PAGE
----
US Catholic Faith in Real Life

Hispanic Catholics differ with evangelicals — and with the church

By Cathy Lynn Grossman | Print this pagePrint | Email this pageShare

c. 2014 Religion News Service

WASHINGTON (RNS) The Pew Research Center’s look at “The Shifting Religious Identity of Latinos in the United States” also examined their beliefs, behavior and views on social issues. It finds that, beyond the church doors in the lives of the faithful, there are distinct differences between Hispanic evangelicals and Hispanic Catholics:

Catholics are less likely than evangelicals to:

* Attend services weekly — Catholic, 40 percent; evangelical, 71 percent
* Pray daily — Catholic, 61 percent; evangelical, 84 percent
* Take a literal view of the Bible — Catholic, 45 percent; evangelical, 63 percent
* Think abortion should be illegal in all/most cases — Catholic, 54 percent; evangelical, 70 percent
* Believe people can be possessed by spirits — Catholic, 56 percent; evangelical, 80 percent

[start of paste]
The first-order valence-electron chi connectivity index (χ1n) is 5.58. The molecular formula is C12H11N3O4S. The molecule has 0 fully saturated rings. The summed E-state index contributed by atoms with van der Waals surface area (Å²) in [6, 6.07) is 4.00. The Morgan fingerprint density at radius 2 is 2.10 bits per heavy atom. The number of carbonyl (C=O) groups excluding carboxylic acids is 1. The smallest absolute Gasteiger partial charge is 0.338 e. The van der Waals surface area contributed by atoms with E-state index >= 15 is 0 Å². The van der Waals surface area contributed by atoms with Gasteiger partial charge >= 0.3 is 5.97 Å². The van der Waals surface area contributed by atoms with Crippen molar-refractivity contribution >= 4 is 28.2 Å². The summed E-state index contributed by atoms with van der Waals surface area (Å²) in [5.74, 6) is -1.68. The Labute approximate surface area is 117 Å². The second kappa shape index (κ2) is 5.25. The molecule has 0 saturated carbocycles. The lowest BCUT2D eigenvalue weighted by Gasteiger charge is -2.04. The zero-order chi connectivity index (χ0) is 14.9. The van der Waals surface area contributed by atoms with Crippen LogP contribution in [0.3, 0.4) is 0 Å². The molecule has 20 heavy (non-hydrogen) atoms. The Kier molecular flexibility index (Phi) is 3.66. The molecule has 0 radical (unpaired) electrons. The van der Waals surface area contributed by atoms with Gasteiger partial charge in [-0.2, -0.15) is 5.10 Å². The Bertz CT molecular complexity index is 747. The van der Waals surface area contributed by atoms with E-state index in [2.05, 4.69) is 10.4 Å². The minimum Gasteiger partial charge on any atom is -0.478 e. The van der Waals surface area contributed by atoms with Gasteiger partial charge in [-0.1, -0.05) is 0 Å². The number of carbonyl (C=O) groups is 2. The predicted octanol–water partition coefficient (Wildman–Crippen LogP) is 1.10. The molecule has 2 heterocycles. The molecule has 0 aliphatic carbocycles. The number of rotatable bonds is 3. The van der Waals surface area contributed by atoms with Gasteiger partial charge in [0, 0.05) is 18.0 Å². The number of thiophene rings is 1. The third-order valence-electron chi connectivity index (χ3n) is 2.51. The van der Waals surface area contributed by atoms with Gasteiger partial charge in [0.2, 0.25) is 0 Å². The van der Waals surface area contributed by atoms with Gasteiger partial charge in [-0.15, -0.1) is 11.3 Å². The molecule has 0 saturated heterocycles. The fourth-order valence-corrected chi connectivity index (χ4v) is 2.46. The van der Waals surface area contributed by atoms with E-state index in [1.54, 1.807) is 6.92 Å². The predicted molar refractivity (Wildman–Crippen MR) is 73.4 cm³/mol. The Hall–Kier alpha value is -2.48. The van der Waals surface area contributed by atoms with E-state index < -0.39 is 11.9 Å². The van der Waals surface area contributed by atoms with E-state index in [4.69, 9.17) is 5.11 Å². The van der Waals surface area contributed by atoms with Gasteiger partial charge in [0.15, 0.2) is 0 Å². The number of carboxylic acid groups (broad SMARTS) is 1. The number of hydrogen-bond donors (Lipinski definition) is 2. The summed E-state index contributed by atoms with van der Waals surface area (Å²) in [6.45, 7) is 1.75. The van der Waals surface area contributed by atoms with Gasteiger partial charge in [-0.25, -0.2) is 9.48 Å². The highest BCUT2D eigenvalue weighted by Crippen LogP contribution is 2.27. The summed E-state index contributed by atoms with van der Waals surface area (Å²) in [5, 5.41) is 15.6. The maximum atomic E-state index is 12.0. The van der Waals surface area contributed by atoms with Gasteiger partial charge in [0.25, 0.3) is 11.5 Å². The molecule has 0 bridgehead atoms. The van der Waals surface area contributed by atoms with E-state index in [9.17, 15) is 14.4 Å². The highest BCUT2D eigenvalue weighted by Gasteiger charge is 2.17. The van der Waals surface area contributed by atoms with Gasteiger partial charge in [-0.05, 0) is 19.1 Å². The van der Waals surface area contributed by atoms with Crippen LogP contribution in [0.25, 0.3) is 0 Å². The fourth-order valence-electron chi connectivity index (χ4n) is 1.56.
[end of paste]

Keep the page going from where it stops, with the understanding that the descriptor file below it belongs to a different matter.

* Identify or lean Republican — Catholic, 21 percent; evangelical, 30 percent

And evangelicals are less likely than Catholics to:

* Favor allowing same-sex marriage — evangelical, 19 percent; Catholic, 49 percent
* Pray to saints — evangelical, 9 percent; Catholic, 70 percent
* Prefer a bigger government with more services — evangelical, 62 percent; Catholic, 72 percent
* Favor church leaders speaking out on political, social issues — Catholic, 69 percent; evangelical, 61 percent

Hispanic Catholics are also at odds with their church on several key points of doctrine and tradition. They say the church should allow:

* Catholics to use birth control — 72 percent
* Catholics to divorce — 64 percent
* Priests to get married — 59 percent
* Women to become priests — 55 percent